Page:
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Gerard Vroomen, Cervelo co-founder.
Cervélo co-founder frustrated by uncertainty of entry in biggest races, doping
Last week's Garmin-Cervélo camp in the Caymans was the start for a new professional team but also the final curtain call for the Cervélo TestTeam.
Gerard Vroomen, co-owner of bicycle manufacturer Cervélo, was at the camp and watched as the likes of Thor Hushovd and Heinrich Haussler mingled with their new teammates. After two years of racing at the top of the sport with his own Cervélo TestTeam, Vroomen is sad to reach the end of the road and warned that cycling must to do more in order to make sure sponsors are encouraged into the sport.
"One thing that's holding the sport back, and Jonathan Vaughters and Bob Stapleton have both commented on this, is the uncertainly that's involved in sponsoring a team. It's very hard to find a sponsor when you can not guarantee them that you'll be in the Tour de France," Vroomen told Cyclingnews.
Vroomen pointed towards the example of Gianni Savio's Androni team, which made the top 17 teams for the season. Under current rules this would have guaranteed them entry in the world's biggest races in 2011. However, new rules enacted towards the end of season, and after initial ProTeam licence applications were requested by the UCI, meant that the Italian team missed out on a place in cycling's biggest league.
"There was a rule this year that if you finished in top 17 in the world rankings then you can demand participation in all the ProTour races next year. Androni finished 17th, the finish photos from [Tour of] Lombardy weren't even dry and the message was that the rules might not be applied. So the whole year this team had fought to be top 17 and they raced in ways to do that," Vroomen said.
"I don't think that's the way to offer certainty to teams and sponsors. I don't have a problem with rule changes but there needs to be a notice period. I read yesterday that the race organisers might be agreeing with the UCI on what to do next year, but it's December and this is for races that start in January. So with less than a month's notice there might be an agreement between federation and the organisers on how to arrange the sport next year. They should be talking about 2012, 2013, and not 2011. This is the situation that the entire sport has maneuvered itself into.
"When you see how much trouble Bob Stapleton is in to find sponsors to keep the team at this level, and I don't think there's anyone better at finding sponsors than Bob, that just shows how difficult it is."
Vroomen also pointed towards doping as to why sponsors were not forthcoming, however he did applaud cycling for trying to improve its image and reputation.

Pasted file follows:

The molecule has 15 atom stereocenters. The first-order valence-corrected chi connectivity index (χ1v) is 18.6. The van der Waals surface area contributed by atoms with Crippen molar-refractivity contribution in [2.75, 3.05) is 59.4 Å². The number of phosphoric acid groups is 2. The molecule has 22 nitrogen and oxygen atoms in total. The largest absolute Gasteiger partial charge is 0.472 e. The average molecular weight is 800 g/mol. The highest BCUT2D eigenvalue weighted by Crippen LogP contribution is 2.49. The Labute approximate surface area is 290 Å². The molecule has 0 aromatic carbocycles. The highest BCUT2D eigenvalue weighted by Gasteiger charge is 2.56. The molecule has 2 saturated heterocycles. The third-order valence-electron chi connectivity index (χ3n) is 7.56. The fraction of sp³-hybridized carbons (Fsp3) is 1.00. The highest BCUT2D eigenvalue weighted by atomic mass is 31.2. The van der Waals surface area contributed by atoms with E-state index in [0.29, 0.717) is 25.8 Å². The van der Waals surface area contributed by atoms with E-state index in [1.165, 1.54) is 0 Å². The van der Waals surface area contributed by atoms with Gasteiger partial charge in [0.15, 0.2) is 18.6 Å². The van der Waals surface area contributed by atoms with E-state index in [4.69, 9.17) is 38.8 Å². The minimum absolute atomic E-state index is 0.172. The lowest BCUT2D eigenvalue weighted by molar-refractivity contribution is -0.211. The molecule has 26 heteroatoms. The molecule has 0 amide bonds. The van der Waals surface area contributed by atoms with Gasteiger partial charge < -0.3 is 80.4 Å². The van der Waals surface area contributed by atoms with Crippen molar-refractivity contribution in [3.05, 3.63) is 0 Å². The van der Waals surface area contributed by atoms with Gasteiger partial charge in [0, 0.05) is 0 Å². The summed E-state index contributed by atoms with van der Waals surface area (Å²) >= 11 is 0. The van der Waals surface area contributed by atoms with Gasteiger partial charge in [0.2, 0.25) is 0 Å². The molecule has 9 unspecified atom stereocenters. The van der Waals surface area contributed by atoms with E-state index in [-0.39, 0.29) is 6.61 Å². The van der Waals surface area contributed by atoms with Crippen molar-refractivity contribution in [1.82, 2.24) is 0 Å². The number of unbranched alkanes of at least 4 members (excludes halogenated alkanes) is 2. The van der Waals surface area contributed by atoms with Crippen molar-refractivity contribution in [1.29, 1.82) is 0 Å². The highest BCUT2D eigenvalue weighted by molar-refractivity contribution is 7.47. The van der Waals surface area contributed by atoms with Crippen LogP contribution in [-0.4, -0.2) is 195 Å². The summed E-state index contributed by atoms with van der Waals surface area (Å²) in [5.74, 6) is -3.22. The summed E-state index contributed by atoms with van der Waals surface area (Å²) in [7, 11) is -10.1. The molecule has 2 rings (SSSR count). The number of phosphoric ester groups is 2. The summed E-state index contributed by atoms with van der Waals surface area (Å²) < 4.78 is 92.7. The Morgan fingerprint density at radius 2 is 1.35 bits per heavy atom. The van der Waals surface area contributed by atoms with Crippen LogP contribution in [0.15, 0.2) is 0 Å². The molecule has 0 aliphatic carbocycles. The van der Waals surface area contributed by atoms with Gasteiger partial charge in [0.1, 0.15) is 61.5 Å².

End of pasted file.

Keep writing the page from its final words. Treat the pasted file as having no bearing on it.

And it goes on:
"There's not a week when there's not something going on. Just look at the home page on Cyclingnews. Count the top 20 stories and how many are related to doping? It's ridiculous but there's something every week. The damage has been done.
"I'm not saying it's a bad thing for the sport that there are these stories. The only way something changes is if it's shown to be necessary and the clearer it is to riders and everyone that there are consequences for stupid actions, the better. It's a positive step. Not for us at this particular moment but certainly in a general sense."
However, doping and the uncertainty surrounding sporting status were not the only reasons Vroomen and Cervélo was unable to find a substantial backer for the future. Cervélo TestTeam was announced to the world in the summer of 2008, with Hushovd and Tour winner Carlos Sastre signed as their marquee riders.
Just months later the world economy began to nose-dive into recession, meaning that the hunt for a sponsor was, according to Vroomen, almost impossible for the first 12 months of the team's existence.
"It was hard to see the world economy crash coming. That almost destroyed our first year of sponsorship searching because it's hard to approach companies and ask for money when they don't know if they'll exist the following year. It makes conversations with prospective partners really hard," Vroomen told Cyclingnews.
"I guess we wouldn't have started it all if we'd known that it would have finished after just two years. You don't start something just for that to happen. From that point of view there was a lot of blood, sweat, tears and money put into the project that eventually didn't work out.
"There are thousands of things you would do differently in hindsight but someone said that the only way to make no mistakes is to make nothing."
Vroomen is now looking to the future and along with Jonathan Vaughters and Matt Johnson from Garmin is actively looking for more sponsors for their team.
"I think things are changing now. Cervélo TestTeam was a strong team for the budget we had but we weren't a super team. I think what you see now with Garmin-Cervelo is a top three team in the world. There's no doubt in any sponsor's mind that we'll do all the big races and it's one of the few teams that can convince sponsors they're doing all the big races. That's a good situation for just the very top teams."
In its two years, Cervélo TestTeam was seen as a breath of fresh air in cycling with an approach that didn't revolve around the single goal. Yet one moment in the team's short history stands out above all others - unsurprisingly Thor Hushovd's Worlds win in Australia.
"He had a horrible season because whenever he wasn't racing a Grand Tour or Classic he was sick. But he was able to squeeze in a full season of racing and then crown it with a world title. To see the rainbow jersey with the Cervélo name on it was pretty special and with Emma Pooley doing it too, that was extra special. The way Thor decided to postpone his operation to honour the jersey and the team and the way he was emotional about the end of team it made it my favourite moment."